Demystifying Whole Foods
Whole foods can be confusing! What exactly are they? What does and doesn’t constitute a whole food, and why are they as important as people keep saying they are?
Whole foods are foods that are as close to their natural form as possible while still being fit to eat. They are also foods that have undergone a minimal amount of processing.
This means whole foods are packed with nutrients and taste the way nature intended. They have high levels of vitamins and minerals, fiber, and antioxidants, which makes them super healthy! So which foods are “whole,” exactly?
A List of Common Whole Foods
- Whole grains: Quinoa, barley, rice, whole wheat, and oats.
- Legumes: Kidney beans, chickpeas, lentils, and black beans.
- Tubers: Sweet potatoes, potatoes, yams, carrots, and beets.
- Veggies: Lettuce, kale, peppers, green beans, and corn.
- Fruits: Apples, bananas, figs, grapes, strawberries, and oranges.
While some of these foods seem simple enough to include in your diet, others may sound more difficult. This is especially true for those of us who can barely make a grilled cheese (*points at self*). The good news is, there are a few simple ways to add more whole foods into your diet without being a fancy chef.
1. Super spinach
Did you know that spinach is one of the healthiest whole foods you can eat? This leafy green vegetable has tons of vitamins and minerals and antioxidants. Plus, it can be added to almost any recipe.
Spinach is a great addition to morning eggs, a quiche, or savory crêpes. I actually love spinach in my morning protein shake.
Spinach is also a great addition to appetizers like soups and salads. And this one may be a bit obvious, but spinach is so good with Italian foods like pasta and lasagna. Lastly, and hear me out on this one, spinach is awesome on pizza! At least don’t knock it until you try it.
2. Cauliflower? Yeah, cauliflower!
Cauliflower–crusted pizza is now becoming increasingly more popular and for good reason. It’s a wonderfully healthy alternative to traditional dough. Using cauliflower as a pizza crust is lower in calories, carbs, protein, fat, fiber, and sodium.
But pizza crust isn’t the only way to add cauliflower to foods you already love.
Two of my absolute favorite foods are macaroni and cheese and mashed potatoes, and I bet I’m not the only one. Cauliflower is a great substitute whole food ingredient for both! It can be used as a full substitute, as in cauliflower and cheese or mashed cauliflower. Or you could add cauliflower to both side dishes to incorporate more whole foods into stuff you already love.
3. Bananas, a bit more a-peel-ing than you may think
Now that we’re well into summer, we’re also well into ice cream season. So what do we do? We pop open the freezer, grab a popsicle, and head for the porch to kick back like a scene from some commercial for clothes I can’t afford.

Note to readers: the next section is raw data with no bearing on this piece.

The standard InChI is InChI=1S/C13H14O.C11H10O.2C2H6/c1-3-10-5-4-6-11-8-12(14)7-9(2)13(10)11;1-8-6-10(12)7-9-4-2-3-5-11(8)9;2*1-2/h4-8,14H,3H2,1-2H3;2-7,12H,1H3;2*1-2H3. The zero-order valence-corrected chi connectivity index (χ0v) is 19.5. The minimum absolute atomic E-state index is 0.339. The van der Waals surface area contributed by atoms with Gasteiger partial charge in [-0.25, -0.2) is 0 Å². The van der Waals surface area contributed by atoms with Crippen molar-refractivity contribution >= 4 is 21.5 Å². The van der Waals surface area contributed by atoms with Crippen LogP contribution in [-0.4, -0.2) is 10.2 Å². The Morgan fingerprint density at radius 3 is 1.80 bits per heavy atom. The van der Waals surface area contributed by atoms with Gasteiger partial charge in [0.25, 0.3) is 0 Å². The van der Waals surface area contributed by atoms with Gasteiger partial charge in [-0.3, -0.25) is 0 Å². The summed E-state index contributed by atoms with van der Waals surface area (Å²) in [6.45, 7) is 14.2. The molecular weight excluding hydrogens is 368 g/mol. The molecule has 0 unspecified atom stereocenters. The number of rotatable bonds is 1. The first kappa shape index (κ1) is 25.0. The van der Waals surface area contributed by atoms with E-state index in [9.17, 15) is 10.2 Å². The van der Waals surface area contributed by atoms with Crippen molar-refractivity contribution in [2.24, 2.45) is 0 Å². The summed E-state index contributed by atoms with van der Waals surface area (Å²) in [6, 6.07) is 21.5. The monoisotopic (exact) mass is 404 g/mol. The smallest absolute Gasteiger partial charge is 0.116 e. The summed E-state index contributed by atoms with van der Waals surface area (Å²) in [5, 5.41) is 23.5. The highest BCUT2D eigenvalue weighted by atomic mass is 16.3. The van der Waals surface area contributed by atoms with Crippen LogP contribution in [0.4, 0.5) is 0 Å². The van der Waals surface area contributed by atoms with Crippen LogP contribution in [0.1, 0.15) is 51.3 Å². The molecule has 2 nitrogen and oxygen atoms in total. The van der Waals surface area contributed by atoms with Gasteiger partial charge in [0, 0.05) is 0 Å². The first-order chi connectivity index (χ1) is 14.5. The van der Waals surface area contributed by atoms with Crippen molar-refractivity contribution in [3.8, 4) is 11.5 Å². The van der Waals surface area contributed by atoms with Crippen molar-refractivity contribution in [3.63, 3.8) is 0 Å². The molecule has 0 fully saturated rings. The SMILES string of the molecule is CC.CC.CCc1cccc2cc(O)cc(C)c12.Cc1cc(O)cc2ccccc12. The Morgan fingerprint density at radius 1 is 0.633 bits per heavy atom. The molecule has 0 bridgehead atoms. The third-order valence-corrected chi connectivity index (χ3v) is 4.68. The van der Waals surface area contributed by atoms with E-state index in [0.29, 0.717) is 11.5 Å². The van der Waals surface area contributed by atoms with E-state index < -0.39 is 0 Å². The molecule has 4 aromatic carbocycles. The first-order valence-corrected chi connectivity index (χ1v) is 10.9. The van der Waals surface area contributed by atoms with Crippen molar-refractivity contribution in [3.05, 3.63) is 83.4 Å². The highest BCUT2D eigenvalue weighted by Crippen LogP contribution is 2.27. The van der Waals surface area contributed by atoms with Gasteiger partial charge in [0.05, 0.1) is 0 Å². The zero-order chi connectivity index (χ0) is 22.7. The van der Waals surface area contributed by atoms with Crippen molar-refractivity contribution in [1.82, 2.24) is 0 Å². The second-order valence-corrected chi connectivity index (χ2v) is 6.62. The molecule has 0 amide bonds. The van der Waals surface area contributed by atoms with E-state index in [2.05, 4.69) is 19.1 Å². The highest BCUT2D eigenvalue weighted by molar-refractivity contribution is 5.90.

Cool, let’s do that! But instead of a super sugary popsicle, a frozen banana makes a great alternative. This way, you get to enjoy all the satisfaction without the guilt. Scientifically speaking, the recipe calls for putting a stick into a banana and freezing. Then enjoy a chilly treat with, you guessed it, a nice whole food added to your summer fun.
*Pro tip — Bananas can also be used as a healthier alternative sweetener to sugar.
Introducing our Whole Blend IsaLean Shake
Even with some of these simple tricks, there is a way to make adding nutrition sourced from whole foods to your diet even easier! Isagenix is expanding its foundational and renowned IsaLean® Shake line with the Whole Blend IsaLean Shake.
We took the best of the classic IsaLean Shakes and said, “What if we added even more vitamin diversity with vitamers and minerals sourced from organic whole vegetables like sweet potato, spinach, sunflower seed, shiitake mushroom, maitake mushroom, chlorella, broccoli, pumpkin, and kelp … plus 1 gram of added sugar?”
The result is a tasty, convenient way to add a balanced superfood meal to your daily wellness regime. While Whole Blend IsaLean Shake is not a whole food itself, it incorporates nutrients from whole foods, including vitamins and minerals sourced from organic whole vegetables. Trust us, it’s awesome!
Getting creative with whole foods
Here are a few extra ways to add some whole foods into your diet in ways you may not have imagined:
- Black beans can be added to your brownie recipe for added richness and extra protein.
- Slurp some zoodles (peeled zucchini made into noodles) instead of spaghetti.
- Pumpkin or butternut squash puree is great in pancakes or waffles.
- Avocado can thicken pudding, making it even creamier and smoother.
- Mix leftover veggies into frittatas or next-day salads.
- Use applesauce or shredded carrots for sweetness in baked goods.
- Add grilled pineapple to s’mores.